Stay Up-To-Date With AFP
Under the new tax law, starting in 2018, many people will be able to take advantage of the increased standard deduction instead of itemizing their state and local taxes, mortgage interest, donations, etc. What if you are a borderline case where your standard deduction and your total itemized deductions are about the same amount? Bunching your charitable contributions can give you and advantage.
Bunching means paying and deducting two or more years of planned charitable contributions all at once. Since most individuals are required to deduct their charitable contributions when they are paid, bunching can cause one's total itemized deductions to exceed the standard deduction in the "bunching" year. A large itemized deduction translates into lower taxes. In the next year or two, the tax payer claims the standard deduction which would have been claimed if there was no bunching.
Let's take an example: Assume a married couple here in New York who consistently pays state and local taxes limited to $10,000 under the new law, home mortgage interest of $12,000 and charitable contributions of $2,000. Their total itemized deductions are $24,000, the same amount as the new standard deduction for married couples. If they don't bunch their charitable contributions they just claim the standard deduction year after year. Now assume they write triple their normal contributions to their favorite charities before the end of 2018, for a total of $6,000. Their itemized deductions for 2018 will be $10,000 plus $12,000 plus $6,000 for a total of $28,000. This is $4,000 larger than their standard deductions, so they will claim the itemized $28,000 deduction. If they are in the new 22% tax bracket, the extra $4,000 deduction will save them $880 in Federal income taxes.
What if our couple's favorite charity has a problem with donors sending three years worth of donations in one year followed by no donations (which makes budgeting difficult), or the couple worries that their favorite charity will be back next year asking for the same, large donation? A possible solution for the couple is to start a "charitable checking account" with a not-for-profit that offers a payment service between donors and charities. This type of account allows the couple to send a large donation to the not-for-profit, tax deductible in that year, but held in the "charitable checking account" for future instructions from the couple. Afterwards, year by year, the couple instructs the not-for-profit to pay parts of the account to their favorite charity on their normal annual schedule. This is a win-win for all parties!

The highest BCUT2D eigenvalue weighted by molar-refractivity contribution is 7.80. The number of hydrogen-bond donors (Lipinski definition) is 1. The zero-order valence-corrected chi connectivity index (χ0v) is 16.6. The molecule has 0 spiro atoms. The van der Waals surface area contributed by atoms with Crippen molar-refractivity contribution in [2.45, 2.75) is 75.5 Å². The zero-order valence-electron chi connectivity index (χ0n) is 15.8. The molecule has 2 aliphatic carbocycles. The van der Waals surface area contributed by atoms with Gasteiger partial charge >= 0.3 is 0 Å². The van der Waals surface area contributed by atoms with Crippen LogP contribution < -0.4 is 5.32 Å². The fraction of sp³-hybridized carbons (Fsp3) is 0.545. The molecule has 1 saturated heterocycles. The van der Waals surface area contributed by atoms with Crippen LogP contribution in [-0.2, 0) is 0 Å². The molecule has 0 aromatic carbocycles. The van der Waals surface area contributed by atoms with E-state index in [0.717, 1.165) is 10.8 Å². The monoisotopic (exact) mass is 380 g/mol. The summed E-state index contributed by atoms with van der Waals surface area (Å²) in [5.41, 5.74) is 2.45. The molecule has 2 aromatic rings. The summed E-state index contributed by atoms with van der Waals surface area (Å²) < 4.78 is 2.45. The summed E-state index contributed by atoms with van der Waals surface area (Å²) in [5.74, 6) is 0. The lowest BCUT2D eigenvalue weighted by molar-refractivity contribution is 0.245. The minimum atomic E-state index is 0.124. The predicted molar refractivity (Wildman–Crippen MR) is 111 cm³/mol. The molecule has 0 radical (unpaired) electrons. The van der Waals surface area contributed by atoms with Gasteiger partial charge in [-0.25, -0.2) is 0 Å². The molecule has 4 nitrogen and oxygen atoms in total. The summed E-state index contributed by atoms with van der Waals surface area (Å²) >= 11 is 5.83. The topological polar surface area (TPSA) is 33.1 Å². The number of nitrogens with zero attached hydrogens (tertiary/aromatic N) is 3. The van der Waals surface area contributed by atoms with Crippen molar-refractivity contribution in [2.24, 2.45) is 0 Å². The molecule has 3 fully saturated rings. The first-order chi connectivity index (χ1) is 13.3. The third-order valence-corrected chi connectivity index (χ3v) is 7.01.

Another solution to keep in mind, for those over age 70 1/2, is to donate directly from an IRA's required minimum distribution (RMD) instead of writing checks to charities. This technique reduces your gross income and by-passes your itemized deduction form. You receive the tax benefit of the donations and still claim your full standard deduction.
If you would like more details or practical advice on how to implement the techniques in this article, please do not hesitate to call or email your tax advisor here at Allied Financial Partners!
Author: Francis M. Celona, CPA, CFP®
Allied Payroll Services is bonded
Securities offered through Cambridge Investment Research, Inc. a broker-dealer, member FINRA/SIPC, Investment Advisor Representative, Cambridge Investment Research Advisors, Inc. a Registered Investment Adviser. Cambridge does not provide tax services. Accounting, Payroll, Fixed & Health Insurance, and HR Services are offered through Allied Financial Partners. This communication is strictly intended for individuals residing in the states of NY, CO, AZ, CA, FL, NC, PA, TN, VA, WA, IL, CT, NH. No offers may be made or accepted from any resident outside the specific state(s) referenced. Cambridge and Allied Financial Partners are not affiliated.